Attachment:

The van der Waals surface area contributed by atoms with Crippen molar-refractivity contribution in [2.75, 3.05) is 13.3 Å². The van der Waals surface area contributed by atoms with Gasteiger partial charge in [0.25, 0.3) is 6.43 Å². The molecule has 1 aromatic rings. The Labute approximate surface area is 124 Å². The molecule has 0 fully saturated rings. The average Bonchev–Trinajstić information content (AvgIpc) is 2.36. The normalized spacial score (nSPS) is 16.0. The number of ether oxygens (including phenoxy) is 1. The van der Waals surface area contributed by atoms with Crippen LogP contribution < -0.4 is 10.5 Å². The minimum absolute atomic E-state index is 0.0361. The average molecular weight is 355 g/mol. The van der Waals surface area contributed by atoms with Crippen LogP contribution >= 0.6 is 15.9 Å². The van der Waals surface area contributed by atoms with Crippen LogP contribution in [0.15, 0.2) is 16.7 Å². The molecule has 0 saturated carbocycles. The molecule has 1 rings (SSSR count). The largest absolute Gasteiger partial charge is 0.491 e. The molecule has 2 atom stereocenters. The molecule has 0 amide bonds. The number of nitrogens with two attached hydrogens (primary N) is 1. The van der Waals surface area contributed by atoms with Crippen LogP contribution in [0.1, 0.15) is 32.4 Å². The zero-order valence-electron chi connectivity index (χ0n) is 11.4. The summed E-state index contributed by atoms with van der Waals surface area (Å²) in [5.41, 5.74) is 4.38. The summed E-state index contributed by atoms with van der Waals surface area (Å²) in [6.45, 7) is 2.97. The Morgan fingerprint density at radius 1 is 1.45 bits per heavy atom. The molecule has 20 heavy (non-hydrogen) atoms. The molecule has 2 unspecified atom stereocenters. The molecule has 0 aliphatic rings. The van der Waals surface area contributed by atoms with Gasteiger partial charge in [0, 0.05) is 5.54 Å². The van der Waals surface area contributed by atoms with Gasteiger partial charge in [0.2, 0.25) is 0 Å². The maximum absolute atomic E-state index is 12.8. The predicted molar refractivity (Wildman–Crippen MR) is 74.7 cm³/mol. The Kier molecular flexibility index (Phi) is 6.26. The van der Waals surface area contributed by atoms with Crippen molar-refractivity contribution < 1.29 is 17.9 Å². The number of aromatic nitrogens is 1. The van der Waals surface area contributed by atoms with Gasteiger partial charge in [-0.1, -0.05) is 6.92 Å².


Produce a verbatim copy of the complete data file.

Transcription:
The van der Waals surface area contributed by atoms with Crippen molar-refractivity contribution in [2.75, 3.05) is 13.3 Å². The van der Waals surface area contributed by atoms with Gasteiger partial charge in [0.25, 0.3) is 6.43 Å². The molecule has 1 aromatic rings. The Labute approximate surface area is 124 Å². The molecule has 0 fully saturated rings. The average Bonchev–Trinajstić information content (AvgIpc) is 2.36. The normalized spacial score (nSPS) is 16.0. The number of ether oxygens (including phenoxy) is 1. The van der Waals surface area contributed by atoms with Crippen LogP contribution < -0.4 is 10.5 Å². The minimum absolute atomic E-state index is 0.0361. The average molecular weight is 355 g/mol. The van der Waals surface area contributed by atoms with Crippen LogP contribution >= 0.6 is 15.9 Å². The van der Waals surface area contributed by atoms with Crippen LogP contribution in [0.15, 0.2) is 16.7 Å². The molecule has 0 saturated carbocycles. The molecule has 1 rings (SSSR count). The largest absolute Gasteiger partial charge is 0.491 e. The molecule has 2 atom stereocenters. The molecule has 0 amide bonds. The number of nitrogens with two attached hydrogens (primary N) is 1. The van der Waals surface area contributed by atoms with Crippen LogP contribution in [0.1, 0.15) is 32.4 Å². The zero-order valence-electron chi connectivity index (χ0n) is 11.4. The summed E-state index contributed by atoms with van der Waals surface area (Å²) in [5.41, 5.74) is 4.38. The summed E-state index contributed by atoms with van der Waals surface area (Å²) in [6.45, 7) is 2.97. The Morgan fingerprint density at radius 1 is 1.45 bits per heavy atom. The molecule has 20 heavy (non-hydrogen) atoms. The molecule has 2 unspecified atom stereocenters. The molecule has 0 aliphatic rings. The van der Waals surface area contributed by atoms with Gasteiger partial charge in [0, 0.05) is 5.54 Å². The van der Waals surface area contributed by atoms with Gasteiger partial charge in [0.2, 0.25) is 0 Å². The maximum absolute atomic E-state index is 12.8. The predicted molar refractivity (Wildman–Crippen MR) is 74.7 cm³/mol. The Kier molecular flexibility index (Phi) is 6.26. The van der Waals surface area contributed by atoms with Crippen molar-refractivity contribution < 1.29 is 17.9 Å². The number of aromatic nitrogens is 1. The van der Waals surface area contributed by atoms with Gasteiger partial charge in [-0.1, -0.05) is 6.92 Å².